12. I'm long enough out of WayWorld that the idea of "forgiveness" never even enters my mind anymore. Do I hold a grudge against the organization? I don't think so. Have I forgiven them? I don't think so there, either. It would be like holding a grudge against the dog that bit you, or the tree branch that fell on you, or maybe the rock that you stubbed your toe on. None of those things do you any good, but the idea of "forgiving" or holding a grudge against them just doesn't seem relevant. They're a group of conartists - or the victims of same - that you happened to run into. Hopefully you've recovered most of what they scammed out of you, but you'll never get "even" with 'em. Like all the money wasted on lottery tickets, the only way to really benefit from it now, is to vow to never do that again. Angst about who's to blame, or how badly you were hurt makes pretty thin soup...
  13. In the real world (the one that doesn't go away once you quit believing in it) I think the most likely thing to happen with WayWorld HQ is for it to be sold to some corporation for it's headquarters. The graves and ash-spreading areas will likely have to be dealt with (relocated?) somehow, and I have no clue what the hell one could do with the auditorium besides a salvage/demolition treatment. Maybe a radical remodel could turn it into something useful, but it seems like it would be easier to delete the whole mess and start over (or just turn it back into cornfield). Once the current corporate heads die off, I'm betting something like that will happen. I mean, who the hell would wanna take over the piddling, twisted remains NOW?
  14. Gosh, I read Wierwille-the-Younger's uplifting and (condescending?) positive message to us all. I haven't been so moved since I last sat through an Amway meeting...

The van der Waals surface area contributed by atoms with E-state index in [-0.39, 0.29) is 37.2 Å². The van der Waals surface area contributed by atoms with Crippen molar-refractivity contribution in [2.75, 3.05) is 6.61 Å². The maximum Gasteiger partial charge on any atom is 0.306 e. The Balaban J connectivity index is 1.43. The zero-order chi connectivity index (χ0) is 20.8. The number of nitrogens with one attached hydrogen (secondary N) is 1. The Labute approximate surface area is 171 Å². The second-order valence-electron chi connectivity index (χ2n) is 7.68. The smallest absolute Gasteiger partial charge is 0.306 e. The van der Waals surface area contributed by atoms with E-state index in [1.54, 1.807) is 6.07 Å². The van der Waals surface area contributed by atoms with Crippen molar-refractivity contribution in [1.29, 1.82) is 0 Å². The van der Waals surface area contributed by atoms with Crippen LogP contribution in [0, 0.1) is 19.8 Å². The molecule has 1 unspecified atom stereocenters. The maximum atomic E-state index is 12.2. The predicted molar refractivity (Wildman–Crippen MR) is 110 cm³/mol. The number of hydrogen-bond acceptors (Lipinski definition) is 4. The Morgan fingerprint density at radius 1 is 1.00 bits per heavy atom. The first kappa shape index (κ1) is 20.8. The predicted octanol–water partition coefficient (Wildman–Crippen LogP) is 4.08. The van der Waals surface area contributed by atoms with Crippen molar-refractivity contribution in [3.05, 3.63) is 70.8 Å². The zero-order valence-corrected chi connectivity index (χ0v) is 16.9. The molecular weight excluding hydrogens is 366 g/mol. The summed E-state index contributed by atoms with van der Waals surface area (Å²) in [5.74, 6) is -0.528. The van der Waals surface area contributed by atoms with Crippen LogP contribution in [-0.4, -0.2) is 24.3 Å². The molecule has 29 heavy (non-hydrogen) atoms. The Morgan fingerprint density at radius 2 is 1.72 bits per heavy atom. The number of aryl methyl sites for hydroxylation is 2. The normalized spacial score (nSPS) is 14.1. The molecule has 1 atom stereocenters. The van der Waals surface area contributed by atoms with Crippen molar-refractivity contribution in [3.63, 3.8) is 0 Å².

15. But the most closely related story to that of the Biblical "Noah" (one that I would contend the Bible myth was derived from) "The Epic of Gilgamesh", names the hero "Ut-Napistem" (or something like that). I think the similar sounding names from the disparate cultures is simply a matter of cherry-picking on the part of the "researchers". Those with a doctrinal axe to grind are going to find evidence, even if none exists (the Kennedy Assassination is a textbook example of this phenomenon). You've got to wonder just how wonderful and loving a god can be that decides to mercilessly exterminate all the living things on earth, don't you? Yeah, I know, it was the only way. And if evidence for this dramatic event is what the faithful need in order to stay faithful, what about geological evidence? From what I understand there is ZERO evidence in the geologic record of a worldwide, cataclysmic flood of the magnitude described in The Bible. Let alone all the logistical problems (which are overwhelming in the utter, whacked-out extreme end of the scale). The fact that a wooden boat has not, and likely could not, be built in that size, the fact that with only eight people on board and MILLIONS of species to attend to, there's no farking way the animals would ever get fed (or their excrement cleaned up) on anything approaching a survivable timetable - even if the humans did NOTHING else (including sleep). And then the minor stuff like how do you keep the tigers from eating the springbucks, how do you get enough bamboo for Panda food, or how could they possibly secure enough clean water to keep everyone and everything clean and hydrated? And then how did all the fish and flora of the ocean survive the unbelievable change in salinity and pressure? How could the populations of any species survive with such a tiny reservoir of DNA? How could anything survive once leaving the ark, given that the earth has basically been sterilized and NO plants or animals (save what was on the ark) are out there to be eaten? And I've only touched on the insurmountable problems that such a feat would produce. Unless you invoke some sort of miraculous, divine intervention at every turn (at which point one would have to ask, what's the point of getting Noah and the gang involved at all?), it's utterly impossible to make the flood story work. And I haven't even mentioned the atmospheric pressure issues and a gazillion other things that simply would not have allowed such a thing to transpire. Of course, with God, all things are possible. If one really wants to believe The Bible (and for the life of me, I don't know why anyone would), wouldn't it be a lot simpler to just religate obvious fables such as this to the category of "Parable" or somesuch? I think that's what quite a few of the Jewish sects do. It seems like it would make Buhleeving a whole lot easier, without spending so much time plugging one's ears and going "la,la,la" when inconvenient facts or laws of physics are mentioned...